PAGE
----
The 56th annual Grammys’ provided a glimpse into the evolution of music. In a rare display of old school and new generation talent, songwriters, producers and collaborators celebrated music through the years. Robin Thicke helped breath life into classical Chicago songs. Carol King and Sara Bareilles faced each other on opposite pianos to sing Bareilles’ hit Brave. King was so moved and impressed by Bareilles’ performance that she felt the future of music was in good hands. And other old and new acts came together demonstrating the connection and balance of tradition and new approaches.
Today many organizations are experiencing a similar shift in creating pathways for younger workers to take over the reigns of organizational leadership. Passing the baton through traditional succession planning approaches has seen a marked shift. The ‘old school’ methods and strategies (think 3-5-10 year plans) used to retain, grow and scale a younger population is antiquated. Organizations are now forced to adopt new models that keep pace with the career progression desires of a generation that learns faster and equally demand an opportunity to implement new competencies immediately.
Restructuring the traditional talent assessment processes related to succession is difficult. Most of the programs were established to provide a sufficient timetable for work experience and growth in competencies between an existing rising star and an up-and-comer in the organization. In a perfect system this approach builds your talent ‘bench’ to backfill key talent at all levels. Unfortunately most of these systems are highly political, mired in subjectivity (ie do I like you? Add value to me personally?). Millennials are less patient with playing the political games of advancement and will choose to leave a lucrative career path and start over at a new company if it makes sense to do so.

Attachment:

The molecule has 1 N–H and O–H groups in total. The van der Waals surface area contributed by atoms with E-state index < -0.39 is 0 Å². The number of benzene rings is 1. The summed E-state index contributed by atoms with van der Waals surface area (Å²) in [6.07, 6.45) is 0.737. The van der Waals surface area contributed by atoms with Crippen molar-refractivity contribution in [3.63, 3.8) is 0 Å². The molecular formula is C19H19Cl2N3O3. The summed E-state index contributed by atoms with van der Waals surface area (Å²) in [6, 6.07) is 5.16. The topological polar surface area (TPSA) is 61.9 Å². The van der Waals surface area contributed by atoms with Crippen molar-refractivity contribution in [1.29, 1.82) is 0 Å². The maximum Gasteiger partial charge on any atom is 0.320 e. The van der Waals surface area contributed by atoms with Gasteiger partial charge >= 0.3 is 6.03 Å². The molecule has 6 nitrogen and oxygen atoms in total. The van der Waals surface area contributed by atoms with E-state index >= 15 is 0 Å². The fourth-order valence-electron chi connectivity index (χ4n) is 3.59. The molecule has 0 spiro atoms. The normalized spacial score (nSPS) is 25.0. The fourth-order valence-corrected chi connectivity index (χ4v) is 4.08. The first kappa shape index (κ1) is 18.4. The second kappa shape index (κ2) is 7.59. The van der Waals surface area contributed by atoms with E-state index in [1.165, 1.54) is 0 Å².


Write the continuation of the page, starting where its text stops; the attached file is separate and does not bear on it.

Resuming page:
Developing a balanced view with organizational succession planning against the Gen Y desire to grow quickly actually requires collaboration with experienced leaders and managers. The process doesn’t have to be arduous but it must be flexible. Mentor programs are a great way to explore new ways of identifying young talent and aligning them to key projects. Planning done strategically, like great art, can be music to everyone’s ears.